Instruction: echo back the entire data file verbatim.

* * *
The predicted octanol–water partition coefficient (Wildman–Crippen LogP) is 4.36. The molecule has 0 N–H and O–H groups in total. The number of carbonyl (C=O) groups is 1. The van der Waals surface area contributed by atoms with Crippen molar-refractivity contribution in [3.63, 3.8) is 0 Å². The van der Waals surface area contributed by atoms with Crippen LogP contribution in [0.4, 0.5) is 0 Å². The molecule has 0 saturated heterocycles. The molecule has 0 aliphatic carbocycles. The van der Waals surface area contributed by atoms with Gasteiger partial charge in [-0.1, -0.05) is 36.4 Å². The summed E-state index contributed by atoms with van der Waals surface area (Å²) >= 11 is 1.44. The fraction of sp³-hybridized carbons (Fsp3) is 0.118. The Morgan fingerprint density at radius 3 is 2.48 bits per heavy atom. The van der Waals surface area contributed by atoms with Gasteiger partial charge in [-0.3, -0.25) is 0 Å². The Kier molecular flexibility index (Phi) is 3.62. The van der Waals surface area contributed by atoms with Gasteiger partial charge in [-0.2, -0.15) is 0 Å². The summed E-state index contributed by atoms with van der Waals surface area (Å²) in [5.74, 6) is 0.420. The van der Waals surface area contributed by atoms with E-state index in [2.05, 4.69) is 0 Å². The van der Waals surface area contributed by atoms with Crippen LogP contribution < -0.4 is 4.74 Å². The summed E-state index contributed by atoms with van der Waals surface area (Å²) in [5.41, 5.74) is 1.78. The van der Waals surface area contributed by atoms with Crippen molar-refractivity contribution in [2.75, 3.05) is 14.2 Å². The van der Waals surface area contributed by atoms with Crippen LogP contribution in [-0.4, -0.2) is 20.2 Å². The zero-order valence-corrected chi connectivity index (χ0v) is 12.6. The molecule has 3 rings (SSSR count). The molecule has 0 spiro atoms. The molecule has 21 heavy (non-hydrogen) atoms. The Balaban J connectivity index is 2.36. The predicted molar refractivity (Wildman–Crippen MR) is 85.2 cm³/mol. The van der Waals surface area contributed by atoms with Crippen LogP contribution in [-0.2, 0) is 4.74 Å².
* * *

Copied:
The predicted octanol–water partition coefficient (Wildman–Crippen LogP) is 4.36. The molecule has 0 N–H and O–H groups in total. The number of carbonyl (C=O) groups is 1. The van der Waals surface area contributed by atoms with Crippen molar-refractivity contribution in [3.63, 3.8) is 0 Å². The van der Waals surface area contributed by atoms with Crippen LogP contribution in [0.4, 0.5) is 0 Å². The molecule has 0 saturated heterocycles. The molecule has 0 aliphatic carbocycles. The van der Waals surface area contributed by atoms with Gasteiger partial charge in [-0.1, -0.05) is 36.4 Å². The summed E-state index contributed by atoms with van der Waals surface area (Å²) >= 11 is 1.44. The fraction of sp³-hybridized carbons (Fsp3) is 0.118. The Morgan fingerprint density at radius 3 is 2.48 bits per heavy atom. The van der Waals surface area contributed by atoms with Gasteiger partial charge in [-0.3, -0.25) is 0 Å². The Kier molecular flexibility index (Phi) is 3.62. The van der Waals surface area contributed by atoms with Gasteiger partial charge in [-0.2, -0.15) is 0 Å². The summed E-state index contributed by atoms with van der Waals surface area (Å²) in [5.74, 6) is 0.420. The van der Waals surface area contributed by atoms with E-state index in [2.05, 4.69) is 0 Å². The van der Waals surface area contributed by atoms with Crippen LogP contribution < -0.4 is 4.74 Å². The summed E-state index contributed by atoms with van der Waals surface area (Å²) in [5.41, 5.74) is 1.78. The van der Waals surface area contributed by atoms with Crippen molar-refractivity contribution in [2.75, 3.05) is 14.2 Å². The van der Waals surface area contributed by atoms with Crippen LogP contribution in [-0.4, -0.2) is 20.2 Å². The zero-order valence-corrected chi connectivity index (χ0v) is 12.6. The molecule has 3 rings (SSSR count). The molecule has 0 spiro atoms. The molecule has 21 heavy (non-hydrogen) atoms. The Balaban J connectivity index is 2.36. The predicted molar refractivity (Wildman–Crippen MR) is 85.2 cm³/mol. The van der Waals surface area contributed by atoms with Crippen LogP contribution in [-0.2, 0) is 4.74 Å².